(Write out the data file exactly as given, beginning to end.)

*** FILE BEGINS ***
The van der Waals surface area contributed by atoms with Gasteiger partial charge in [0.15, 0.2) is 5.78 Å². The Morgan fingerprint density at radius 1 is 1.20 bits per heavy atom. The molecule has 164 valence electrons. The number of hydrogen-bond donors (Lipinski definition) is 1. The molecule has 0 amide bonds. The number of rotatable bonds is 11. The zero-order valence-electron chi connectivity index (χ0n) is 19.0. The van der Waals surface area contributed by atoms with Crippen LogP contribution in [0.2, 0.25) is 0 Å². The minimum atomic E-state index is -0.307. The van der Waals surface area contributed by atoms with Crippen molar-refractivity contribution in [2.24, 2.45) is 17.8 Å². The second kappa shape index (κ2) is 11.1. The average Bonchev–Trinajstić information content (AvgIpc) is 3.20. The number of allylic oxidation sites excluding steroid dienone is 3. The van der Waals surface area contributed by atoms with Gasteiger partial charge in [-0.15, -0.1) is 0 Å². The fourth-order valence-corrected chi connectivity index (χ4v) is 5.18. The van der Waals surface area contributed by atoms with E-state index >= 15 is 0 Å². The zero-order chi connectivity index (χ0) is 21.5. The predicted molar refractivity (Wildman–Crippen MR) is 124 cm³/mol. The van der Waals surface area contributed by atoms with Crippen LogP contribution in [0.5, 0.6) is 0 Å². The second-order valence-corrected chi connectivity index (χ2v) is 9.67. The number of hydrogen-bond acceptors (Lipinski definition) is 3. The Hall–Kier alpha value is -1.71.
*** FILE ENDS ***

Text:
The van der Waals surface area contributed by atoms with Gasteiger partial charge in [0.15, 0.2) is 5.78 Å². The Morgan fingerprint density at radius 1 is 1.20 bits per heavy atom. The molecule has 164 valence electrons. The number of hydrogen-bond donors (Lipinski definition) is 1. The molecule has 0 amide bonds. The number of rotatable bonds is 11. The zero-order valence-electron chi connectivity index (χ0n) is 19.0. The van der Waals surface area contributed by atoms with Crippen LogP contribution in [0.2, 0.25) is 0 Å². The minimum atomic E-state index is -0.307. The van der Waals surface area contributed by atoms with Crippen molar-refractivity contribution in [2.24, 2.45) is 17.8 Å². The second kappa shape index (κ2) is 11.1. The average Bonchev–Trinajstić information content (AvgIpc) is 3.20. The number of allylic oxidation sites excluding steroid dienone is 3. The van der Waals surface area contributed by atoms with Gasteiger partial charge in [-0.15, -0.1) is 0 Å². The fourth-order valence-corrected chi connectivity index (χ4v) is 5.18. The van der Waals surface area contributed by atoms with E-state index >= 15 is 0 Å². The zero-order chi connectivity index (χ0) is 21.5. The predicted molar refractivity (Wildman–Crippen MR) is 124 cm³/mol. The van der Waals surface area contributed by atoms with Crippen LogP contribution in [0.5, 0.6) is 0 Å². The second-order valence-corrected chi connectivity index (χ2v) is 9.67. The number of hydrogen-bond acceptors (Lipinski definition) is 3. The Hall–Kier alpha value is -1.71.